The Redwood County Museum is based in a building that could be considered a relic itself — and is falling apart.

In 1908 a Spanish-style building was erected west of Redwood Falls. That building would serve some unique purposes in its 100-plus years of existence, including serving as the poor farm and county nursing home before housing county history. It was in 1978 that the building became the home of the Redwood County museum, which is operated by the Redwood County Historical Society. In recent decades that building has required, as all older buildings would, a number of repairs, but as more time goes by the number of needed repairs to maintain the site are beginning to mount – as is the cost for upkeep. With that in mind the historical society board began discussing the future of the museum. The discussion actually began in earnest recently after the society was awarded a $37,000 legacy grant to upgrade its HVAC system. What it discovered was the grant would only cover a small amount of the hundreds of thousands of dollars needed to make the improvements. “We want to be fiscally responsible,” said Bill Schwandt, historical society president during a recent presentation to the Redwood County board. Putting hundreds of thousands of dollars into a new HVAC system is not responsible, he added. That doesn’t include other upgrades that need to be accomplished.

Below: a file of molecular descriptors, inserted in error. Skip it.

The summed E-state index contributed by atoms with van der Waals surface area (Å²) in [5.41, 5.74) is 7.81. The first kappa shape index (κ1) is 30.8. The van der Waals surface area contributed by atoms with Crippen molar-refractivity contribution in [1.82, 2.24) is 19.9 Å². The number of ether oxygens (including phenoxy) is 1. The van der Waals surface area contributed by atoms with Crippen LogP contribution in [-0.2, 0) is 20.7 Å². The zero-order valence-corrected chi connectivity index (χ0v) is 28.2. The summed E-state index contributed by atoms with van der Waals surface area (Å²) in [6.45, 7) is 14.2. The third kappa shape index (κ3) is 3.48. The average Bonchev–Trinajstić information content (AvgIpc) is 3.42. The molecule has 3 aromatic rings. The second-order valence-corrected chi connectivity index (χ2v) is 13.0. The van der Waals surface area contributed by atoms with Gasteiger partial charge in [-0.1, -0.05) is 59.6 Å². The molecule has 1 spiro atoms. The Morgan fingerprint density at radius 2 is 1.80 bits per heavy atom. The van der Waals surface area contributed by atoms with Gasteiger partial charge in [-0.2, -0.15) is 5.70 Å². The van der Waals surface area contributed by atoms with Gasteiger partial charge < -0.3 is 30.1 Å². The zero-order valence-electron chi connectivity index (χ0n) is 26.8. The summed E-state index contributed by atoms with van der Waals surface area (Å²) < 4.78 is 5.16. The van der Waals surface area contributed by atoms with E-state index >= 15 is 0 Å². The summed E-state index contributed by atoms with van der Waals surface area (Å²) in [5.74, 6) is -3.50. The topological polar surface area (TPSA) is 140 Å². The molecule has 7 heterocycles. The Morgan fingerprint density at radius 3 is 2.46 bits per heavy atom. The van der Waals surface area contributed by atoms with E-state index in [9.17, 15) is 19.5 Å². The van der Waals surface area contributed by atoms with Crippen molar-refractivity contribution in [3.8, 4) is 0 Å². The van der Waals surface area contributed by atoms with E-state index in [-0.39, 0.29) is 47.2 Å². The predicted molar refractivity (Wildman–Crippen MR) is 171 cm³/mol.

During its discussion about the future of the museum building an idea surfaced that has piqued the interest of members of the historical society as well as the county commissioners. Would it be feasible to erect a new building on the Gilfillan site and move the artifacts from the museum to that building? The historical society, working in conjunction with the Friends of Gilfillan, maintain the Gilfillan site which was given to the history group by the Gilfillan family. The commissioners traveled to the Gilfillan site this past Tuesday night to meet with the historical society board and members of the Friends of Gilfillan to talk about the idea. According to Lorraine Tauer, who has been active at the Gilfillan site for years, nearly every spring, summer and fall weekend is booked for reunions, weddings or similar events. Add to that the three-day Farmfest show, and one can see the potential for visitors for a museum increases dramatically, said Schwandt. The big question is where does money for a new museum building come from? The county currently allocated $11,000 annually to the historical society, and it receives $45,000 annually in rent from Farmfest, as it owns the land on which the show sits. Still, it would require hundreds of thousands of dollars to put up a new building that could house the museum artifacts. On top of that would be costs to demolish the current museum building. So, for now, the discussion continues.